With the 1979 vintage, Henri Krug dared for the first time to produce a Krug Clos du Mesnil. This champagne proved to be outstanding and scored 98!
Other vintages have been produced in the meantime: 1981, 1982, 1983, 1985, 1986, 1988 and 1990. 1982, 1985, 1988 (99 points!) and 1990 stand out particularly from these without exception excellent vintages.
The Krug Clos du Mesnil have an enormous amount of acidity in their youth and commit to long storage (typically twelve to 15 years) in the cellars of the house. After that, they present themselves to the connoisseur as a dreamlike champagne. Their large mosaic of seductive bouquet substances offers the connoisseur a rich spectrum from fresh bread, nuts to citrus fruits. Moreover, long aging in its own cellar makes a Krug Clos du Mesnil even better. These champagnes are a real rarity: since only about 10,000 bottles are produced, they are considered a coveted collector's item among wine lovers. Only about 2,200 bottles reach the US market, where they are then traded for 300 - 500 US$.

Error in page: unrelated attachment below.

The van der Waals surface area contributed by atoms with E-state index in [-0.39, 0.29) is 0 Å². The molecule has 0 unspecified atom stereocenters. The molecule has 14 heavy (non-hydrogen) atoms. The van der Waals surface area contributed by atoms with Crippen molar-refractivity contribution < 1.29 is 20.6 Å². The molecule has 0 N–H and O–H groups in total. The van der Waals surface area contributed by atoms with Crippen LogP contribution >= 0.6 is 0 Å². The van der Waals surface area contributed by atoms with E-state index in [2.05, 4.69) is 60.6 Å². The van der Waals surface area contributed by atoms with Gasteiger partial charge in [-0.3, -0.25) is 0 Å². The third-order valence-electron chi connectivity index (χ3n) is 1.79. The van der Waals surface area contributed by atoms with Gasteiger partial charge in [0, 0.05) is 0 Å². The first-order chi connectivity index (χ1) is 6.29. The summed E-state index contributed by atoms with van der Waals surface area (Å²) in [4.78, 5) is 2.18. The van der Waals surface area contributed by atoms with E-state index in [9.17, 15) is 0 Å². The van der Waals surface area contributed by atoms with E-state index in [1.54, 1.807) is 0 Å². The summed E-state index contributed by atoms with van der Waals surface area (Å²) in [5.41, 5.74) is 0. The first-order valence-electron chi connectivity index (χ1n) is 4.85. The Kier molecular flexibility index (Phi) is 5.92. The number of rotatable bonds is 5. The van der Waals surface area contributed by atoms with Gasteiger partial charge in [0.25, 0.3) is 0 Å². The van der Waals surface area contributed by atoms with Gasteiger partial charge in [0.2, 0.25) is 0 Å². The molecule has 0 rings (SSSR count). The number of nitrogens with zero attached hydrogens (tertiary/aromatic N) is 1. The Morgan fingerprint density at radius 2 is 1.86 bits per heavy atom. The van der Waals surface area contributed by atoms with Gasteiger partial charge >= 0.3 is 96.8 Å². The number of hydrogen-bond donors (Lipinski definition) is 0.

Finally, it is necessary to note the Krug Collection. These champagnes differ only slightly from the Krug vintage champagnes. They have benefited from many additional years of aging on the lees, deep in the cellars of the house. Only sporadically Krug brings these Collection Champagnes on the market, mostly in beautiful wooden boxes. In the trade are currently, for example, the 1973 Collection and the 1976 Collection. As the name suggests, these are exquisite collector's items, although they are of course also excellent champagnes to enjoy. However, the price of the Collection champagnes tends to deter ordinary mortals (300 - 400 US$ for a standard bottle is not uncommon in the USA).
There are many champagne fans who have never tried a Krug champagne. Also because the Krug Grand Cuvée is also considerably more expensive compared to other champagnes without vintage (on the US market it costs around US$ 100). However, every champagne lover should choose at least once a Krug champagne as a stylish, exquisite companion of a banquet.